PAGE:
- Scrabble Dictionaries
- Scrabble word websites
- Scrabble strategy books
Familiarize yourself with three or more specific “helps” and discuss how each can improve your game. Here are few to get you started:
- Scrabble Word Finder– type in your scrabble letters to see all possible word choices
- Scrabble Dictionary – not sure if your word is allowed? Check the Scrabble Dictionary.
- Everything Scrabble – Book – tips on how the world’s greatest players win; improving anagramming skills; strategies, etc.
(Fulfills Scrabble badge requirement #9)
6. Improve Math, Spelling and Vocabulary
Scrabble can help improve your skills and knowledge in math, spelling and vocabulary. As you learn Scrabble strategies you will discover a plethora of new words to improve your score. Learning to spell words correctly so you don’t get challenged is another important Scrabble skill. Math of course is how you win the game. You need to be able to calculate scores in your head to figure out the highest scoring words available to you.
Here is some Scrabble information to get you started.
Total face point value of all 100 tiles is 187.
There are 225 squares on a Scrabble board.
Point value is as follows:
- (1 point)-A, E, I, O, U, L, N, S, T, R
- (2 points)-D, G
- (3 points)-B, C, M, P
- (4 points)-F, H, V, W, Y
- (5 points)-K
- (8 points)- J, X
- (10 points)-Q, Z
A x 9 B x 2 C x 2 D x 4 E x 12 F x 2 G x 3 H x 2 I x 9 J x 1 K x 1 L x 4 M x 2 N x 6 O x 8 P x 2 Q x 1 R x 6 S x 4 T x 6 U x 4 V x 2 W x 2 X x 1 Y x 2 Z x 1 Blank x 2
Use this information to make up your own games to improve your math and spelling skills. For example, Set the clock for 2 minutes and see how many words you can make using only the available letters. Or draw 4 tiles a time and race a partner to see who can add their points together the fastest. Older kids can run probabilities on the chance they will draw a certain tile.
(Fulfills Scrabble requirement #7)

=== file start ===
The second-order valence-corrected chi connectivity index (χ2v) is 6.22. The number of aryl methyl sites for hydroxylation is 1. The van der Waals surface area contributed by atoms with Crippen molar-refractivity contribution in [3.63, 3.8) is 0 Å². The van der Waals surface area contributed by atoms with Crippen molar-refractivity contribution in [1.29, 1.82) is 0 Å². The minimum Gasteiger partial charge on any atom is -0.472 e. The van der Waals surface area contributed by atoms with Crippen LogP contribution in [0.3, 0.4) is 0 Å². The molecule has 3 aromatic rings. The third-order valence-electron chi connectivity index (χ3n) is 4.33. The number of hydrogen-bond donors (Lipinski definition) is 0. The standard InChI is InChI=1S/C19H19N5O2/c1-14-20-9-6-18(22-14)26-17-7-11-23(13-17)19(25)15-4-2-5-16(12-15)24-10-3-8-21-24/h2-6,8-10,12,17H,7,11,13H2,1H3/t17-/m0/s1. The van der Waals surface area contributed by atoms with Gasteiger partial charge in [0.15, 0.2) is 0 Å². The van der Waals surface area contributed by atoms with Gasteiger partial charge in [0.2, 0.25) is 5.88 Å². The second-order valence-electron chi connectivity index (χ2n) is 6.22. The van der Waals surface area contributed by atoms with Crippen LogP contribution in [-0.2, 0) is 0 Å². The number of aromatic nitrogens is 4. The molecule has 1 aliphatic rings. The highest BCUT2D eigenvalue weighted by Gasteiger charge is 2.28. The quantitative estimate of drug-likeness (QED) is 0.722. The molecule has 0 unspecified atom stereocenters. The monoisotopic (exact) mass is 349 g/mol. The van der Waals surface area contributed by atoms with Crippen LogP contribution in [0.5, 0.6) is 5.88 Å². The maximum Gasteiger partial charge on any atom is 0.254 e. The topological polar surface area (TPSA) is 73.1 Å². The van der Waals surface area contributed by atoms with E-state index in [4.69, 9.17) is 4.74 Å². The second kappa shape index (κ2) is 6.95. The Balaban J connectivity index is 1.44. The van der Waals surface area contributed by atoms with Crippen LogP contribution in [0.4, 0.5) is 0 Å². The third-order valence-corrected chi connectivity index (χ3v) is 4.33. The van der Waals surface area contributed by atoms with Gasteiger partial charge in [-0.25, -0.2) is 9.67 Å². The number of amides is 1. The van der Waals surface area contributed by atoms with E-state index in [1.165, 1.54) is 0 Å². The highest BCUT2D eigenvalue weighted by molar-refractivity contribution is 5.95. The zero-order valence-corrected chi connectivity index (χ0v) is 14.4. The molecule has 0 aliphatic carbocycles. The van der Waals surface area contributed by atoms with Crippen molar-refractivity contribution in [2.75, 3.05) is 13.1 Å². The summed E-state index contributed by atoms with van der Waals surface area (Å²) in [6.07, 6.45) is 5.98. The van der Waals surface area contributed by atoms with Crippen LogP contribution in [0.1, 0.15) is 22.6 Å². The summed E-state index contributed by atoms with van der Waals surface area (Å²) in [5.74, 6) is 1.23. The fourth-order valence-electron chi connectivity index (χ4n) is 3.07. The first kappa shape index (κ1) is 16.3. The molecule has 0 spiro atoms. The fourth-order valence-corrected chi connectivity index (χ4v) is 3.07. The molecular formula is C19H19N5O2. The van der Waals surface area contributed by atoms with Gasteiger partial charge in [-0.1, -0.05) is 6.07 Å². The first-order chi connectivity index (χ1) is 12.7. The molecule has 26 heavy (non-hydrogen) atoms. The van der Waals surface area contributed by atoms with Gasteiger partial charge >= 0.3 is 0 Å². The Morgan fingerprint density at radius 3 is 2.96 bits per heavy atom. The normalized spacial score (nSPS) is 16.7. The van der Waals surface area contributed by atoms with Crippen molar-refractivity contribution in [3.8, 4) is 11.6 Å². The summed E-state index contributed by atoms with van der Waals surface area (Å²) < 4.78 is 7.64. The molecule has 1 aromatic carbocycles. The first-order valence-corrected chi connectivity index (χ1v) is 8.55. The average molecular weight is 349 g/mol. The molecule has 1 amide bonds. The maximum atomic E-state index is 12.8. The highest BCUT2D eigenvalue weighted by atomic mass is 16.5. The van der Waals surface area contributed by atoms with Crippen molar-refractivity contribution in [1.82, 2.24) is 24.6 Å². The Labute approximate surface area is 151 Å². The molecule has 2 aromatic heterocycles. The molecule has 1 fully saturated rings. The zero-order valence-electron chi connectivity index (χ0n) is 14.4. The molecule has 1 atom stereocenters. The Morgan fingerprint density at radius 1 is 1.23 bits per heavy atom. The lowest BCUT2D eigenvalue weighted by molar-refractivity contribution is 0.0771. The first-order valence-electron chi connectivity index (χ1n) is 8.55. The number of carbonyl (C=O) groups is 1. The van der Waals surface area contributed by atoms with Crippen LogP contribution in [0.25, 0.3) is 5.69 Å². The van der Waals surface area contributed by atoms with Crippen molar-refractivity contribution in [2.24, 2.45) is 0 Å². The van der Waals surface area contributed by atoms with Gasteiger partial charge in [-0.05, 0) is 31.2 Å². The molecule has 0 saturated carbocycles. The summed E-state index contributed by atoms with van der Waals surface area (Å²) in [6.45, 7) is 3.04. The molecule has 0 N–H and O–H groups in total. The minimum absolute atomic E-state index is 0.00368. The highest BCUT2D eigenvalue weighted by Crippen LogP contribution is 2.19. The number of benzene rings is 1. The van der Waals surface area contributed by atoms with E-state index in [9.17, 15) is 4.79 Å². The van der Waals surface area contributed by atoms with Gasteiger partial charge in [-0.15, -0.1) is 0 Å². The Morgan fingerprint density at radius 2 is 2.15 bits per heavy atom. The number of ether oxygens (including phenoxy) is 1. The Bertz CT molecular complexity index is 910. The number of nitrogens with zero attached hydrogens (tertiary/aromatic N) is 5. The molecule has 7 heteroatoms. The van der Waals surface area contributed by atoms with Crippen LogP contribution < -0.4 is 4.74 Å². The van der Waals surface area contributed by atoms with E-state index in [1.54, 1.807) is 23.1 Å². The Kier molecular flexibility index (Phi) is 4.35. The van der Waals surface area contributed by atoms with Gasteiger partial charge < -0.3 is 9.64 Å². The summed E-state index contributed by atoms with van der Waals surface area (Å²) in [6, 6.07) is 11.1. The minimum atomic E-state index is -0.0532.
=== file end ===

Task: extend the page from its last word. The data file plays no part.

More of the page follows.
7. Create a Scrabble Craft
Scrabble tiles have become quite popular in the craft world as people use them to make everything from keychains and necklaces to signs for their wall. Use old Scrabble tiles for a craft of your choice.
Diys.com has directions for 25 different Scrabble crafts if you need ideas.
A quick simple Scrabble craft project is to glue Scrabble pieces onto an inexpensive frame to make something personalized. Words like FAMILY, FRIENDS, or the name of someone makes a simple frame suddenly personal.
(Fulfills Scrabble requirement #11)
8. House Rules
House rules are those rules that are not part of the official Scrabble rules, but that players agree to follow. An example of a house rule might include replacing blanks already on the board with the corresponding letter tile so as to be able to use the blank in the same turn (no points are gained for the letter replacing the blank). Other house rules may even the game for an advanced player verses a novice such as doubling the novice score or restricting advanced players by not allowing them to score double or triple word scores. Come up with one or more house rules and try playing a game with them. Was it more fun or less than following the official rules?
(Fulfills Scrabble requirement #6)
9. Help Others
Now it is time to give back and share what you have learned. Teach a younger person, such as a younger sibling, friend, or fellow member, how to play Scrabble, or play a game with someone in a nursing home or other place where you can share your knowledge with your community.
(Fulfills Scrabble requirement #8)